Mine operators can look to MSHA’s 2015 enforcement data to identify patterns in the most frequently cited safety and health violations, making it easier to avoid costly citations and possible long-term legal ramifications. Data on the top 20 cited MSHA standards are available for side-by-side comparison here, offering a better picture of the coming year’s trends.
Some familiar patterns emerge from the data and mine operators should closely examine the top of the most cited list, including those for potential exposure to moving machine parts, housekeeping and machine guarding related regulations. Year after year, these are heavily cited standards because MSHA continues to press heavy enforcement to address them. At the same time, alleged violations related to these standards often carry more serious allegations regarding negligence on the part of operators. MSHA considers the operators “on notice” that these are serious and common workplace hazards.
Take, for example, a few of the most cited regulations for sand and gravel surfaces operations last year: moving machine part guarding, 56.14107(a), tops the list in that segment of industry with 1,738 alleged violations, or 9.48 percent of the total written for that type of operation. Exposure of electrical conductors, 56.12004, is second at 1,225 alleged violations, or 6.68 percent. Safety defect correction, 56.14100(b), ranks third on this list, with 842 alleged violations, or 4.59 percent.
It’s clear from the above sample of the overall data that MSHA continues to strongly emphasize areas that are historically heavily cited.
These examples are problematic for all types of mine operators, particularly as the citations are usually written as Significant & Substantial (S&S), the more serious category of alleged MSHA violation, which can lead to higher penalties and harsher long-term scrutiny of the cited operations. For independent contractors, this trend poses significant concern as well. Mine operators often pay particular attention to S&S citations received by an independent contractor when performing pre-qualification review in the contract process, and having S&S citations on record could adversely affect a contractor trying to secure new jobs.
Many of the frequently cited standards stemming the latest data are also part of MSHA-designated “Rules to Live By,” and alleged violations of these standards can lead MSHA to cite high-gravity, severity and negligence designations.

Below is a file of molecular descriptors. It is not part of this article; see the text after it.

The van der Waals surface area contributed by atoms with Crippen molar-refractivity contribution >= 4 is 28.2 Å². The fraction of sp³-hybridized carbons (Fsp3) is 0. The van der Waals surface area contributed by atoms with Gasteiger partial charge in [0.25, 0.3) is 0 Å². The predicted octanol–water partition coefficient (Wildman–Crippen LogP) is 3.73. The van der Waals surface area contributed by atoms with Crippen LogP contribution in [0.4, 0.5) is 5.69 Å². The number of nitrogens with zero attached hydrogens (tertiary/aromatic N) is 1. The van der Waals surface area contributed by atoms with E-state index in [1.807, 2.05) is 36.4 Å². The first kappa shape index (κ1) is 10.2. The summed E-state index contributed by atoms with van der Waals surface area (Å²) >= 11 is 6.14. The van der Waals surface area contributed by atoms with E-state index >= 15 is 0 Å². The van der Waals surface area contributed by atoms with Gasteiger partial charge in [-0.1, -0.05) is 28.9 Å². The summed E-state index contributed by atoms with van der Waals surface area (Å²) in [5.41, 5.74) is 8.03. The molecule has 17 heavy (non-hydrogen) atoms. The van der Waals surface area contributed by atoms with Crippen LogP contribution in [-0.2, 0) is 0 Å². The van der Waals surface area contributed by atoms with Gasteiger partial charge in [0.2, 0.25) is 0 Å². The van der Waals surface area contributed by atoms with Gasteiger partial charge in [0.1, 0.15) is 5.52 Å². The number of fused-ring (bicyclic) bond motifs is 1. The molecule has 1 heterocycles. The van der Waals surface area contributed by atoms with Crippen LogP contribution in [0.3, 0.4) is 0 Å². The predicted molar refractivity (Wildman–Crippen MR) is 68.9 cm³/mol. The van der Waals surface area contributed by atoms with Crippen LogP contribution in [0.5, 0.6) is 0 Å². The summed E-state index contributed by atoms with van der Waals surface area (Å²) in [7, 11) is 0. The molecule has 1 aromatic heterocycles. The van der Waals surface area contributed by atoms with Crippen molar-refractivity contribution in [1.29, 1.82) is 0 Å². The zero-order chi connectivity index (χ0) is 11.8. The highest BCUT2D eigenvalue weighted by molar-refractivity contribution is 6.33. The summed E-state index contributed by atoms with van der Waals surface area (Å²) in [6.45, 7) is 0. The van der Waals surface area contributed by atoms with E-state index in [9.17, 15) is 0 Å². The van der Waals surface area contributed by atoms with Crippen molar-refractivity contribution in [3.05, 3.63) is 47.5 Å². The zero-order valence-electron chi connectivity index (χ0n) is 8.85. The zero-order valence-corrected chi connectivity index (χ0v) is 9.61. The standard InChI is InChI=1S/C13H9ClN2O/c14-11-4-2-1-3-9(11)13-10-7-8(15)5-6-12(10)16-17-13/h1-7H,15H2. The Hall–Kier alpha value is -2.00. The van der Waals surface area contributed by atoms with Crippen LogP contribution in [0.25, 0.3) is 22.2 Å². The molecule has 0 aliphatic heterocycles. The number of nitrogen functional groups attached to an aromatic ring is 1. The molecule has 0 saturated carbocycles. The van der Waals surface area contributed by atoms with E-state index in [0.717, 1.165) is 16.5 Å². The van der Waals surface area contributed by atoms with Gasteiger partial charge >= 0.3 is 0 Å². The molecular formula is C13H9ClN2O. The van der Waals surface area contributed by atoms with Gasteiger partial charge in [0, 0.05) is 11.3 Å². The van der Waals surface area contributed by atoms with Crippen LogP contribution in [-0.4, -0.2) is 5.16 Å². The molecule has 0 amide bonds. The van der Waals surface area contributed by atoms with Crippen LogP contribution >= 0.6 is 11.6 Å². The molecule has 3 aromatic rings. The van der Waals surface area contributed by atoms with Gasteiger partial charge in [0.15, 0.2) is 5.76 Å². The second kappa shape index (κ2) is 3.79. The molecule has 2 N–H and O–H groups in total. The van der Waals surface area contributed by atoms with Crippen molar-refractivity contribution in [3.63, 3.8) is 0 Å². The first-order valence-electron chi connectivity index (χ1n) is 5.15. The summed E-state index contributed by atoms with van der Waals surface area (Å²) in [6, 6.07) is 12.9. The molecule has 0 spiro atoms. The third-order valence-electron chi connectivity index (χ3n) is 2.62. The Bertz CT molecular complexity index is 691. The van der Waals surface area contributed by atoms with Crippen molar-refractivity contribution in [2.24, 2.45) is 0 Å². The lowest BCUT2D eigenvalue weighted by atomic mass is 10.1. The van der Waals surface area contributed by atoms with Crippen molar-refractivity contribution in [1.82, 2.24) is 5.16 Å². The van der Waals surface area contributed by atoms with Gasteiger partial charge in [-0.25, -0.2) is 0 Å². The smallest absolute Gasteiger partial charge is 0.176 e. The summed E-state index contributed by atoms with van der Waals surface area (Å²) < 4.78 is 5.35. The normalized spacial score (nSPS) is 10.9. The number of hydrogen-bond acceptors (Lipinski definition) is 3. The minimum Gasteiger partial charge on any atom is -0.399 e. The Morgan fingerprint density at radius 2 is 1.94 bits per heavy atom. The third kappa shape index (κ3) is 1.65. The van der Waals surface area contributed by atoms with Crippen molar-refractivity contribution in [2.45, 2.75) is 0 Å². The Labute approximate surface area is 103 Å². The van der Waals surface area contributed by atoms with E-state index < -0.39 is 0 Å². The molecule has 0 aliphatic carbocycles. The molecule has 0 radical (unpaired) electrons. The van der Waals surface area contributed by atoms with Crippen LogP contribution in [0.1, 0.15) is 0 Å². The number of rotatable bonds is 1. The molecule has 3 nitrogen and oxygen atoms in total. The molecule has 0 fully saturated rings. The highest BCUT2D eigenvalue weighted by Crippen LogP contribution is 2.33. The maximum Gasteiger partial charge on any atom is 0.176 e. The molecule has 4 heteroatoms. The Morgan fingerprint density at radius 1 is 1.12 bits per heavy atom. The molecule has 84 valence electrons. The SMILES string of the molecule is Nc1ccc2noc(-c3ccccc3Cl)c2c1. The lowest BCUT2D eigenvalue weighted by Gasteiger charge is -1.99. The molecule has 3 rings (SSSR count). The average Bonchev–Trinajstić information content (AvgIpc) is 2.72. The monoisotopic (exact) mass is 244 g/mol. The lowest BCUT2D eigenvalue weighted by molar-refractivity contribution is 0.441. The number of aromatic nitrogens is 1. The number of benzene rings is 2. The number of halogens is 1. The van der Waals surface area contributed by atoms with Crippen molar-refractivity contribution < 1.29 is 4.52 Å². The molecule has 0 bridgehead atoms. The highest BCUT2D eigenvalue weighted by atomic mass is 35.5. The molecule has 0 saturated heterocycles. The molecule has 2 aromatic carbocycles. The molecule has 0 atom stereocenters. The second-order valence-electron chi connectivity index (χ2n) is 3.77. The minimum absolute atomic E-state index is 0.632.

Assistant Secretary of MSHA, Joseph Main, has pushed for an increased emphasis of the standards included in “Rules to Live By,” as part of a multi-year, intensive investigation effort focused on metal and nonmetal mines. Along with other MSHA enforcement initiatives, this emphasis was launched because of the spike in metal and nonmetal fatalities starting in October 2013.
The agency’s “Rules to Live By” web page explains the initiative as an effort to reduce mine accidents and resulting injuries by focusing on three areas, each of which concentrates on numerous specific standards: fatality prevention; preventing catastrophic accidents; and preventing common mining deaths. Each category has its own set of standards and mining employers should pay close attention to all, where applicable.
MSHA describes the overall effort as a multi-pronged focus on standards that are frequently violated and cited, showing a strong pattern year-over-year. The “Rules to Live By” section states:
“Compliance with safety and health standards is the responsibility of mine operators. While MSHA supports education and outreach efforts to assist the mining industry in improving mine safety and health, MSHA is charged with ensuring consistent and strict compliance with safety and health standards, and expects operators to foster a culture of zero tolerance for violations in their operations, including violations by contractors.”
Operators should also be aware of MSHA’s “Rules to Live By” Calculator, which tracks a mine operator’s issuances received under standards included in “Rules to Live By” and compares the number received per inspection day to the national average for that industry sector. MSHA uses this data to qualify certain mines for increased enforcement or impact inspections, if they are over the national average for their sector in “Rules to Live By” violations.
MSHA also expects that the mine operator will monitor this new tool and take action to curb violations under “Rules to Live By,” before the issuances surpass the national average for the particular mines’ operations (such a surface, underground, coal or metal/nonmetal).
If MSHA believes that certain operators fail to address alleged hazards under “Rules to Live By,” or these commonly cited standards, they may be vulnerable to tougher enforcement actions under the Mine Act, sections 104(d), 104(g) or 107(a). These types of actions can lead to special investigations of companies’ agents of management, especially actions under section 104(d).
Mine operators should study the most frequently cited standards in their category and redouble efforts to ensure covered hazards are addressed, avoiding heavy-handed enforcement and attention by MSHA. Keeping up to date on MSHA enforcement trends and initiatives is vital in creating a safe workplace while also maintaining compliance. At the same time, operators should review any issuance received from MSHA under the “Rules to Live By,” or enforcement trends, to determine the validity of the issuance and if contest of the citation/order is proper. Widespread acceptance and accumulation of these types of violations can lead to heightened enforcement by MSHA at your mine.
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Reblogged this on The OSHA Defense Report.